Mathematical and statistical research at UVM varies from immediately practical collaboration with researchers in other areas (especially the Medical School) to the investigation of purely theoretical mathematical or statistical problems. However, no sharp division between these two kinds of research exists in practice, and members of our department find plenty of problems of intrinsic interest while collaborating with scholars in other fields.

Members of our department conduct research in five general areas:

Algebra and Number Theory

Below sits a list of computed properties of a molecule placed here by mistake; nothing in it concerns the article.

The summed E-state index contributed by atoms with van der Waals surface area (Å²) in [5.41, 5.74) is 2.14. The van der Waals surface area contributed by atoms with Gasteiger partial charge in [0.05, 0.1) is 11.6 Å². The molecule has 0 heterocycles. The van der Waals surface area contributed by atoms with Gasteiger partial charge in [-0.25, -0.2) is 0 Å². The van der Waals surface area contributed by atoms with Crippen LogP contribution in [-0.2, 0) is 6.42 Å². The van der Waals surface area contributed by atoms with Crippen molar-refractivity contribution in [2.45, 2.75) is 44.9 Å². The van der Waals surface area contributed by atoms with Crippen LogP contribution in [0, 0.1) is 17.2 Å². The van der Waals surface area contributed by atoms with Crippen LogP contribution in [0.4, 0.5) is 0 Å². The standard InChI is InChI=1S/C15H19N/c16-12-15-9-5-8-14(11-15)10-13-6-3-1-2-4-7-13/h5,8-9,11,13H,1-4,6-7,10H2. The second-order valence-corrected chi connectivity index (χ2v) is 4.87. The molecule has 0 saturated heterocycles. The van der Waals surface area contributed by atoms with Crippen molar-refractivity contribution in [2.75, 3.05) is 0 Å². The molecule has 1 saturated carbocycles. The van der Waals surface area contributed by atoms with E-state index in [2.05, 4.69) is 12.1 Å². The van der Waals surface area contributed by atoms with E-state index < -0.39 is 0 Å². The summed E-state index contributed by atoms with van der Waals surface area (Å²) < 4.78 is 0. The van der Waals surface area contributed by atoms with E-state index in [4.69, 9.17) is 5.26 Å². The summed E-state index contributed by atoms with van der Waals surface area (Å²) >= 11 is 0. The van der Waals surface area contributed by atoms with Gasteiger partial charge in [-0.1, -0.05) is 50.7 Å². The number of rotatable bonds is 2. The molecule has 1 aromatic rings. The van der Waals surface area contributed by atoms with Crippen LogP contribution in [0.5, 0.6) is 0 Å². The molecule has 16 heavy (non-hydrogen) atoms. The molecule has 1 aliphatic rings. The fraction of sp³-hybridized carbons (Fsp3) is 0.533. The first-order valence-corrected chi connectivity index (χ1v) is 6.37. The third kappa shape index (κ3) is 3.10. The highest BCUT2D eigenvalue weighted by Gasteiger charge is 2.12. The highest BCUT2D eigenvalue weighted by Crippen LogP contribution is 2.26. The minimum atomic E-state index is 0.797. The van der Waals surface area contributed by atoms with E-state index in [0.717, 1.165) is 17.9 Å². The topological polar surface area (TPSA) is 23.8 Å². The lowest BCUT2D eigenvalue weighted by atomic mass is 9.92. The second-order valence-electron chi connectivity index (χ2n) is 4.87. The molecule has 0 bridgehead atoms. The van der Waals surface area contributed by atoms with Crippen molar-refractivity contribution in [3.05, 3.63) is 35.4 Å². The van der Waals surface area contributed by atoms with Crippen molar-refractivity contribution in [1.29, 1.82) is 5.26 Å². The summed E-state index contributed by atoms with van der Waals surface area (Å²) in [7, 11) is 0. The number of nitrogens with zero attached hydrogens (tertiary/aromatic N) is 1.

Number theory researchers at UVM enjoy participation in the stimulating Québec-Vermont Number Theory Seminar, an extremely active and high-quality gathering of mathematicians from several institutions in Quebec and Vermont that has run since 1984. At least twice a month, a seminar day will present two or three speakers discussing recent work. Often these are top researchers describing cutting-edge results of major significance. Outside of the lectures seminar participants talk informally and develop collaborations. For more details, see Québec-Vermont Number Theory Seminar.